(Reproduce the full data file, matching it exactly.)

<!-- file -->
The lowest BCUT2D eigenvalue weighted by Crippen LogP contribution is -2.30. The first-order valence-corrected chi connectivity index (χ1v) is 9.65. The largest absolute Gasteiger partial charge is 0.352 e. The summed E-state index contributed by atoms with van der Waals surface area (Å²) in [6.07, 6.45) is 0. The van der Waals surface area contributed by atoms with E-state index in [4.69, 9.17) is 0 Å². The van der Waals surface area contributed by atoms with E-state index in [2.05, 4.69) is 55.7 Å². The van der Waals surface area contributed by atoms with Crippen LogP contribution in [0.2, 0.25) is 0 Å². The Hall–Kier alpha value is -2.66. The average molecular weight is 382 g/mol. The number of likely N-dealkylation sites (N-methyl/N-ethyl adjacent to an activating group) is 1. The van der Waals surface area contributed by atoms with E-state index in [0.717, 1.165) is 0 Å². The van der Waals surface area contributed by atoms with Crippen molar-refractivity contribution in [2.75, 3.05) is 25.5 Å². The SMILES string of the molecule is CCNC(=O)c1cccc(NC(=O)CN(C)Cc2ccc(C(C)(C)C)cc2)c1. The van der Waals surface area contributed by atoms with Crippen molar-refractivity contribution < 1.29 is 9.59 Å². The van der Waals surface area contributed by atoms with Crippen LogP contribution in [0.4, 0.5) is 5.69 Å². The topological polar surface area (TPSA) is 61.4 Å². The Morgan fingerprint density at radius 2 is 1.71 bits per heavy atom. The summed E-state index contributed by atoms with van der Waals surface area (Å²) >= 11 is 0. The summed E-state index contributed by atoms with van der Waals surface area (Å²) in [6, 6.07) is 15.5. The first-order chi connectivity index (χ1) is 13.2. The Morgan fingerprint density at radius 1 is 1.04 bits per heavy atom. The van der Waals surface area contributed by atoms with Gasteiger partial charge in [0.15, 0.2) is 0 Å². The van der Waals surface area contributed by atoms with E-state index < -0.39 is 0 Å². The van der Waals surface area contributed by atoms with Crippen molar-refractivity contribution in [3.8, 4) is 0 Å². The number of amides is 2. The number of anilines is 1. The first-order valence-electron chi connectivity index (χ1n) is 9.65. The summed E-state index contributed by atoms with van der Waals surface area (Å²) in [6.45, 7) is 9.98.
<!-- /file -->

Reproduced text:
The lowest BCUT2D eigenvalue weighted by Crippen LogP contribution is -2.30. The first-order valence-corrected chi connectivity index (χ1v) is 9.65. The largest absolute Gasteiger partial charge is 0.352 e. The summed E-state index contributed by atoms with van der Waals surface area (Å²) in [6.07, 6.45) is 0. The van der Waals surface area contributed by atoms with E-state index in [4.69, 9.17) is 0 Å². The van der Waals surface area contributed by atoms with E-state index in [2.05, 4.69) is 55.7 Å². The van der Waals surface area contributed by atoms with Crippen LogP contribution in [0.2, 0.25) is 0 Å². The Hall–Kier alpha value is -2.66. The average molecular weight is 382 g/mol. The number of likely N-dealkylation sites (N-methyl/N-ethyl adjacent to an activating group) is 1. The van der Waals surface area contributed by atoms with E-state index in [0.717, 1.165) is 0 Å². The van der Waals surface area contributed by atoms with Crippen molar-refractivity contribution in [2.75, 3.05) is 25.5 Å². The SMILES string of the molecule is CCNC(=O)c1cccc(NC(=O)CN(C)Cc2ccc(C(C)(C)C)cc2)c1. The van der Waals surface area contributed by atoms with Crippen molar-refractivity contribution < 1.29 is 9.59 Å². The van der Waals surface area contributed by atoms with Crippen LogP contribution in [0.4, 0.5) is 5.69 Å². The topological polar surface area (TPSA) is 61.4 Å². The Morgan fingerprint density at radius 2 is 1.71 bits per heavy atom. The summed E-state index contributed by atoms with van der Waals surface area (Å²) >= 11 is 0. The summed E-state index contributed by atoms with van der Waals surface area (Å²) in [6, 6.07) is 15.5. The first-order chi connectivity index (χ1) is 13.2. The Morgan fingerprint density at radius 1 is 1.04 bits per heavy atom. The van der Waals surface area contributed by atoms with Gasteiger partial charge in [0.15, 0.2) is 0 Å². The van der Waals surface area contributed by atoms with E-state index < -0.39 is 0 Å². The van der Waals surface area contributed by atoms with Crippen molar-refractivity contribution in [3.8, 4) is 0 Å². The number of amides is 2. The number of anilines is 1. The first-order valence-electron chi connectivity index (χ1n) is 9.65. The summed E-state index contributed by atoms with van der Waals surface area (Å²) in [6.45, 7) is 9.98.